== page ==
Over the week there were more demonstrations, notable several demonstrations in The Clock Square in Yaffa and another biggish demonstration on Thursday in Haifa.
Where does the Naqab Day stand in historic perspective in the struggle of the ’48 occupied Palestinians?
The first general strike in the ’48 territories after the 1948 Nakba was in “Land Day” on March 30, 1976. It was a direct response to mass land confiscation in the Galilee. At the night before the day of the strike Israeli Army invaded Sakhneen, Arabeh and Dir Hana, initiating confrontation with the local population in which 4 of the locals were shot dead. The result was that the strike became a day of mass confrontation with the police all over the country, in which two more demonstrators were killed.
Most other general strikes came as a response to Israel’s massacres against the Palestinian people: The Sabra and Shatila massacre in 1982, the mass killing of Palestinian demonstrators in the beginning of the first Intifada in December 1987, the massacre in Al-Khalil in 1994 and so on.
In the beginning of the second Intifada, in September 2000, the massacre begun in the West Bank and Gaza, but the Israeli police (under the ‘left’ Labor) prepared snipers to shoot and kill demonstrators on this side of the green line also. The killing of 13 demonstrators in the Triangle and the Galilee enhanced the sense of unity with the Intifada and caused a 10 day’s general strike and mass confrontations with the police.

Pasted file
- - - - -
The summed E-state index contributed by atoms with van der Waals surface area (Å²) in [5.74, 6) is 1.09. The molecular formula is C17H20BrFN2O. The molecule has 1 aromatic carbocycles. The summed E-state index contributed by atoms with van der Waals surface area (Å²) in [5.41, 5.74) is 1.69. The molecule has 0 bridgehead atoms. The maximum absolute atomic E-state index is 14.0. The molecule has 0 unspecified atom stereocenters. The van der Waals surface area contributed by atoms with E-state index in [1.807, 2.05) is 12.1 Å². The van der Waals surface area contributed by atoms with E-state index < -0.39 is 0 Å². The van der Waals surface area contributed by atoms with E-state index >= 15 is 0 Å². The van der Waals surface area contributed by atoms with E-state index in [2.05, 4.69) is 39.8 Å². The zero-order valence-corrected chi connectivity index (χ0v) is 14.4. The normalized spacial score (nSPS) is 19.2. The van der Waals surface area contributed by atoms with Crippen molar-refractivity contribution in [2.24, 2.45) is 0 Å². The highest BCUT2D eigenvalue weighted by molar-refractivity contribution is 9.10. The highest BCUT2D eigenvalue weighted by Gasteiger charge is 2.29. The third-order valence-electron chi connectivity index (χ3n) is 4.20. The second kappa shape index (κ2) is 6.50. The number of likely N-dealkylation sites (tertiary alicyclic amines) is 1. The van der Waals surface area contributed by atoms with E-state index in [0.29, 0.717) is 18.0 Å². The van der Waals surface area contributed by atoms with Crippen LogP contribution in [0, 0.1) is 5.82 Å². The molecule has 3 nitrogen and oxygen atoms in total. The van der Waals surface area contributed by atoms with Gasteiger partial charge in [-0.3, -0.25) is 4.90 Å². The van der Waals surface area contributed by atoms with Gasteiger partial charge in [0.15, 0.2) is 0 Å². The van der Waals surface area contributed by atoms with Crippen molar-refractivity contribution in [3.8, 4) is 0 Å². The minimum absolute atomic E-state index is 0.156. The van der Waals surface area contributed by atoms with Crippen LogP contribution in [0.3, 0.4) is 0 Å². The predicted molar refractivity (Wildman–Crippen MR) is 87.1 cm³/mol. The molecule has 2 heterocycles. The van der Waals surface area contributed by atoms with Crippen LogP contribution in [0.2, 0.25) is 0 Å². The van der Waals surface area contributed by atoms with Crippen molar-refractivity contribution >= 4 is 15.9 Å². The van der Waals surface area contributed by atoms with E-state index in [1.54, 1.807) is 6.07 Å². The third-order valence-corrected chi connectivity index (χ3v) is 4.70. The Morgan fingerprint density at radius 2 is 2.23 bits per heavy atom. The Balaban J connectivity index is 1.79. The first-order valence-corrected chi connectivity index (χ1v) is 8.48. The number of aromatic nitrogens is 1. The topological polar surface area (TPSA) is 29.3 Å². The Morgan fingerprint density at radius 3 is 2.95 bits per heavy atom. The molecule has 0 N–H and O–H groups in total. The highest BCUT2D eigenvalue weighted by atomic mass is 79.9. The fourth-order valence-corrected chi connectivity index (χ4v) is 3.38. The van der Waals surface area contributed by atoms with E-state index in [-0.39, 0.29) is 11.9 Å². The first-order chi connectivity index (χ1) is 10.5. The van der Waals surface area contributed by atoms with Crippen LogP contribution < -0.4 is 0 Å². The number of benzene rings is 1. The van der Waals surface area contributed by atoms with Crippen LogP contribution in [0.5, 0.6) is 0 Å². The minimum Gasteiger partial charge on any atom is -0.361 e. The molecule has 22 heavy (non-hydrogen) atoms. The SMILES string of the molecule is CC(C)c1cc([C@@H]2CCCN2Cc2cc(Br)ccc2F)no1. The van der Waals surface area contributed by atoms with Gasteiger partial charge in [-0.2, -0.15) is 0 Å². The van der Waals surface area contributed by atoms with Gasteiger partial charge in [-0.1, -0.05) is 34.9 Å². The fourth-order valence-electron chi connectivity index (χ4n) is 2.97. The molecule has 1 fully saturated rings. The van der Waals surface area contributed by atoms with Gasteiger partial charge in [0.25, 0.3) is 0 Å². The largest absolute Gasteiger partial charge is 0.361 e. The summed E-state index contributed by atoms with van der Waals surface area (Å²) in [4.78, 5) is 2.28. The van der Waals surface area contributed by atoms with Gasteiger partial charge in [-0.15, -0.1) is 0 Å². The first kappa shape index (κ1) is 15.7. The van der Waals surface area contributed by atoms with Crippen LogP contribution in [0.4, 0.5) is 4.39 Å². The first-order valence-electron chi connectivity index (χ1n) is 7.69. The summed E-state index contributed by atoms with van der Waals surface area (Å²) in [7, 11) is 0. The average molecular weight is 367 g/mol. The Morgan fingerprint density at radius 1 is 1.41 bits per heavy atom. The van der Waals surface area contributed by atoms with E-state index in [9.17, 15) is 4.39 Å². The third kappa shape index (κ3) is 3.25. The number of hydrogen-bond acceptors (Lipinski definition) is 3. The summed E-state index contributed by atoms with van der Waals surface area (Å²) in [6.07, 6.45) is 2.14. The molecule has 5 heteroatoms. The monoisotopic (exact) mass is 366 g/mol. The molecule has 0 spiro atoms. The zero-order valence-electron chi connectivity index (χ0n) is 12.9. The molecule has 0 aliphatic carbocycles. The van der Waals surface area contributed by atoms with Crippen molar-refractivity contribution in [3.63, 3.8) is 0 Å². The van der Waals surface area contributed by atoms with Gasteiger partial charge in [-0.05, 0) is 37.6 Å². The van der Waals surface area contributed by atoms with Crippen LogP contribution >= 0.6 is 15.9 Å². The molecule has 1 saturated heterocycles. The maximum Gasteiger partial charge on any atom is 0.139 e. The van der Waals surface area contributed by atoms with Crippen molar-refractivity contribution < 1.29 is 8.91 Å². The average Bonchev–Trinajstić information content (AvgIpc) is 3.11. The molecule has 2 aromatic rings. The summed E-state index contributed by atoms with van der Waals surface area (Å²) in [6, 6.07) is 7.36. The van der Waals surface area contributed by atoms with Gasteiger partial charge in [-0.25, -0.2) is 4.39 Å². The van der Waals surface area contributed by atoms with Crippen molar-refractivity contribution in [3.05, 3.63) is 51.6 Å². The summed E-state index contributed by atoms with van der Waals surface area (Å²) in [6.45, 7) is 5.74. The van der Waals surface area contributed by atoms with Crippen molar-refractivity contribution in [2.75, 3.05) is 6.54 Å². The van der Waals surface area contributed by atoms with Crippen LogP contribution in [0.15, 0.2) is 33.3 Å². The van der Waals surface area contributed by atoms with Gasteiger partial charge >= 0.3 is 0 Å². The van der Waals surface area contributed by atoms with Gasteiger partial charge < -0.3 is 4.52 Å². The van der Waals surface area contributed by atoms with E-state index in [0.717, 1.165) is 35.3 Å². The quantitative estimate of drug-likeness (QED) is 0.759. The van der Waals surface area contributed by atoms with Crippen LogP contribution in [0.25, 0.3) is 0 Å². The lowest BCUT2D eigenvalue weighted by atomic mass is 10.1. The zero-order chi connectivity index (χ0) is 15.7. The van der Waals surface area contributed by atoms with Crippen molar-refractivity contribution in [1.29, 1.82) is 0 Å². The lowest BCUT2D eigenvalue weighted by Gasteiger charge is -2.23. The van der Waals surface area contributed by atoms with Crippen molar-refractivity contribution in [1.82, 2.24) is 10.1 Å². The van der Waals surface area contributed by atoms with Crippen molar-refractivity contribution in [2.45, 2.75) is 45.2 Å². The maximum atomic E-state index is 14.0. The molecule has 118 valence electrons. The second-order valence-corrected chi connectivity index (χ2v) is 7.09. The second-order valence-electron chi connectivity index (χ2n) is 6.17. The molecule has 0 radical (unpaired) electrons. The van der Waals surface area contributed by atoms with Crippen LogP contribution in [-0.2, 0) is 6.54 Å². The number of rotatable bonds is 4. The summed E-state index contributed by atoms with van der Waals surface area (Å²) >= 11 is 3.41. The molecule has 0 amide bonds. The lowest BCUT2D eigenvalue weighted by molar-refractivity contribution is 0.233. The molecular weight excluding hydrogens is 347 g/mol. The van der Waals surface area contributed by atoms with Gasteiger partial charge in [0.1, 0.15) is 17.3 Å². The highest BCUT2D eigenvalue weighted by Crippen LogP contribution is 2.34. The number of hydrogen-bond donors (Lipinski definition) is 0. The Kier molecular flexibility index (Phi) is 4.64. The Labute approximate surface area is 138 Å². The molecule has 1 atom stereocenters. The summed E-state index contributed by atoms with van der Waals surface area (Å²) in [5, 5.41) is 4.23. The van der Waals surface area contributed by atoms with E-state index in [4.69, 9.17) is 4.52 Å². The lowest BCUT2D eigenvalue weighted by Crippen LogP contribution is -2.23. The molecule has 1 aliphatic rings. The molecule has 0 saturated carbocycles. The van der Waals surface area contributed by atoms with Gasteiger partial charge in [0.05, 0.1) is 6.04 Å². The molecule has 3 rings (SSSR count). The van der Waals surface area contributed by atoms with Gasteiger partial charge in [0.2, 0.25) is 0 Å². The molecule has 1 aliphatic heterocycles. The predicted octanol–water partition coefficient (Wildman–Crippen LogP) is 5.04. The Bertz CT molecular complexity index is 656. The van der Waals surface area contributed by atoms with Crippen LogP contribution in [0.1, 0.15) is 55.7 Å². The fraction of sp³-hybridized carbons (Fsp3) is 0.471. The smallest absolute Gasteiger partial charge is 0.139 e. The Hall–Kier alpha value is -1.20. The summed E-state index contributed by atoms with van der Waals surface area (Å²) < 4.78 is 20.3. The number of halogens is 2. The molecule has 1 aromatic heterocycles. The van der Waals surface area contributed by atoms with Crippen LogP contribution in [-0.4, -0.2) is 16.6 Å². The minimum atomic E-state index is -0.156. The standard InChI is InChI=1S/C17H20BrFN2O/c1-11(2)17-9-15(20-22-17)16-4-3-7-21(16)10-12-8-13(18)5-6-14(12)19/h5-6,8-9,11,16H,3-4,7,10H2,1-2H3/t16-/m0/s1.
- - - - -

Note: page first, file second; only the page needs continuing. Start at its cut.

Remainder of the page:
The current strike and demonstrations were not a hot response to sight of blood and burned bodies. It was a calculated political move to press the Israeli government to stop evacuation and house demolition against the Naqab Arab. Most of the activity, from Yaffa through the Triangle to Haifa and the Galilee was not by the immediate victims.
The demonstrators, in most cases, applied the tactics of civil disobedience rather that all-out confrontation. It is the new “silmiya” (peaceful) of the Arab Spring – a studied way to press your point and try to save some force for a prolonged struggle. The police also, at least in some places, learned something from experience, and avoided confrontations that would highlight the effect of the protest. The police brutality in Sakhneen proved that it is only a thin mask of civility – behind it there is still the same brutality and racial hatred.
The Naqab Apartheid and Ethnic Cleansing
Writing all this about the struggle – there is not much place left for the most important thing – the fate of the Naqab Arab population.
The conditions of the Naqab Beduin are the most shameful expression of Israeli Apartheid. Tens of thousands of people leave there in unrecognized villages, deprived of the most basic services like electricity, water, sewage, roads, schools and clinics. In some places you may see the Israeli “Socialist” Kibutz utopia at the top of the hill, with all the comforts of modern lives from Air Conditioning to swimming pools, and the sprinklers spray water on the green lawns, while on the other side of the fence the Beduin have no drinking water – the only water that you see there is the sewage of the Kibutz that runs down the hill.
The whole idea of Zionism is to drive Palestinians out of their land, and now in the Naqab one of the biggest chapters of Zionist Ethnic Cleansing is folding before our eyes.
The main goal of the day of rage on July 15 was to be a wake up call – for ourselves and for the world. We have a serious and urgent struggle to wage.
Ethnic cleansing must be stopped now.
The Israeli racist Apartheid regime must be dismantled.